While it's true that Australia can't stand side-by-side with the likes of France and Italy when it comes to winemaking history and tradition, it has made a definitive mark on the international wine world over the two decades. In fact, Australian wine exports have grown so much since the nation's wine boom started in the 1990s that it's now the fourth-largest exporter of wine in the world.
Certainly, much of Australia's growth can be attributed to the critter-laden labels of brands like Yellow Tail and The Little Penguin, among others. However, while large wine companies may serve as the "face" of Australian wines, there are also a large number of artisanal producers creating critically-acclaimed wines that are not to be ignored.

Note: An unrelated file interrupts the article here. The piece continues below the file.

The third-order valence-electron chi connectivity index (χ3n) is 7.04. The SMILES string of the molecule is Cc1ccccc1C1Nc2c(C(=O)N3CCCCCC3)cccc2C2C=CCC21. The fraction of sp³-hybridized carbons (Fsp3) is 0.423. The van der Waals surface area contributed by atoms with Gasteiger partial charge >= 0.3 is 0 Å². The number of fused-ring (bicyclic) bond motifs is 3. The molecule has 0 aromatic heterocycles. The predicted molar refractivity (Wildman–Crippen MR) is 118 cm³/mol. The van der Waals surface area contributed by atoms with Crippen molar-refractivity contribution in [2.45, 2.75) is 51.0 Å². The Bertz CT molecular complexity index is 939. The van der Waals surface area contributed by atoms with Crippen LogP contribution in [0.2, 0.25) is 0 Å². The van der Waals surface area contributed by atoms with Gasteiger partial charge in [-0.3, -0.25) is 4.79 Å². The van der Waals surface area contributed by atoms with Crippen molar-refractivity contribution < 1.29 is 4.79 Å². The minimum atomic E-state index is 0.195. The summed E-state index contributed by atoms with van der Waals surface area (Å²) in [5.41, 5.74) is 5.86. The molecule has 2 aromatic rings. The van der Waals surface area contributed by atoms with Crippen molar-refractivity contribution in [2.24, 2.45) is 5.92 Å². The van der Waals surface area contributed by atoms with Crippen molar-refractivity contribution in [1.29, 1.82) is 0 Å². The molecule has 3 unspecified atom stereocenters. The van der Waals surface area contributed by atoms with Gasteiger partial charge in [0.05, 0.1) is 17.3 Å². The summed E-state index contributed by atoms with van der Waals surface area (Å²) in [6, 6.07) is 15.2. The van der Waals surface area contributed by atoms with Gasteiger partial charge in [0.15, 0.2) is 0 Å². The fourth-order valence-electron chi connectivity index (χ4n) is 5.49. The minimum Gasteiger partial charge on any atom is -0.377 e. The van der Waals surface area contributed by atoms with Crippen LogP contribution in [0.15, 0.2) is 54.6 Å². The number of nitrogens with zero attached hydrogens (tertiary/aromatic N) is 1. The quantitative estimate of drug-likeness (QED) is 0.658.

The majority of Australian wine is produced in South Australia in the South Eastern Australia appellation. Smaller producers making higher-quality wines are prevalent in subregions such as Barossa Valley, Coonawarra and McLaren Vale. There are other significant regions, of course, like Victoria and New South Wales, and the US has also seen an uptick in wine imports from Western Australia.
Shiraz is undoubtedly the most celebrated grape in Australia -- it led the way for Australia's burst in production -- but the country has also seen great success with Cabernet Sauvignon, Chardonnay, Riesling and Grenache.